Newcastle Disease • Caused by NewCastle Disease virus (NDV) • Reported in 241 species of birds representing 27 of the 50 orders of the class. • Highly susceptible birds include: domestic poultry, pigeons, psittacines, ostriches • Waterfowl are least susceptible. • Double-crested cormorants- 1990 outbreak in North America
Newcastle Disease • Newcastle disease virus is a human pathogen • In the UK the virus is placed in Hazard group 2 of the Advisory Committee on Dangerous pathogens • Not life threatening • Eye infections, reddening, excessive lacrimation edema of the eyelids, conjunctivitis and sub-conjunctival haemorrhage
Newcastle Disease • Both vaccinal strains and strains virulent for poultry may infect humans • Human to human spread has never been reported • People known to have been infected with NDV: Lab workers, Veterinarians in diagnostic labs (contact with infective material), vaccination crews when live vaccines are administered as aerosols. • 1943-1971:– 37 cases of human infections
West Nile Encephalitis • West Nile virus – Flavivirus • First isolated in West Nile province in Uganda • Reported from Israel, Romania, Russia, France, South Africa • U.S.A. since early summer of 1999 • Humans get West Nile encephalitis by the bite of a mosquito (primarily culex spp) that is infected with WNV
West Nile Encephalitis • What is the basic transmission cycle? • Mosquitoes become infected when they feed on infected birds, which may circulate the virus in their blood for a few days • After an incubation period of 10 days to 2 weeks, infected mosquitoes can then transmit WNV to humans and animals when while biting to take blood • The virus is located in the salivary glands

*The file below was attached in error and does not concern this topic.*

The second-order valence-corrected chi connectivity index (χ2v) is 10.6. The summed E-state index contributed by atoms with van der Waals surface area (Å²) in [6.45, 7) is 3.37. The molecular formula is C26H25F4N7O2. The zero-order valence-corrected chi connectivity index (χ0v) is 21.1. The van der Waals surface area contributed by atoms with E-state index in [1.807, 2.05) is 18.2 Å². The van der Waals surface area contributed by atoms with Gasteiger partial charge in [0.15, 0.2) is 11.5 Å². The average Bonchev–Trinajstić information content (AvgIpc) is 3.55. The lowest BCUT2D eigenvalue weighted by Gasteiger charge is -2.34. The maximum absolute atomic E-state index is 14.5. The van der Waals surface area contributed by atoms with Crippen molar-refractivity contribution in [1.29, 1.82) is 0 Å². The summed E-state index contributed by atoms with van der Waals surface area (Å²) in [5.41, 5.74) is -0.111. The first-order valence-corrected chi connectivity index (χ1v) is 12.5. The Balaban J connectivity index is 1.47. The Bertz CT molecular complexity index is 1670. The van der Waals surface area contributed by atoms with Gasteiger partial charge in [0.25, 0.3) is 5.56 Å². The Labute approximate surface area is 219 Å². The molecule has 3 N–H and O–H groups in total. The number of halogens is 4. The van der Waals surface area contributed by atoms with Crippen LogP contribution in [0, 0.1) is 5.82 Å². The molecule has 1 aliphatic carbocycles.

Mosquito vector Incidental infections West Nile Virus Transmission Cycle West Nile virus West Nile virus Incidental infections Bird reservoir hosts
West Nile virus infection in humans • Febrile, influenza-like illness with abrupt onset • Moderate to high fever • Headache, sore throat, backache, myalgia, arthralgia, fatigue • Rash, lymphadenopathy • Acute aseptic meningitis or encephalitis • Most fatal cases >50 years old.
West Nile Encephalitis History WNV in USA • Prior to August 1999, WNV had never been reported in US • In 1999, 62 cases of severe disease, including 7 deaths occurred in the New York area. • Large die-off of American crows. A total of 18 native bird species demonstrated morbidity and mortality in 1999 High mortality in hooded crows, sparrows, WNV was isolated from crows • WNV was isolated from dead cat in the New york area • Year 2001- 12 states, 21 humans, 63 horses, 4304 birds (78 species), 480 mosquito pools positive for WNV
West Nile Encephalitis • Can you get the WNV directly from birds? • There is no evidence that a person can get the virus from handling live or dead infected birds. ??? • Is there a vaccine for WNV? No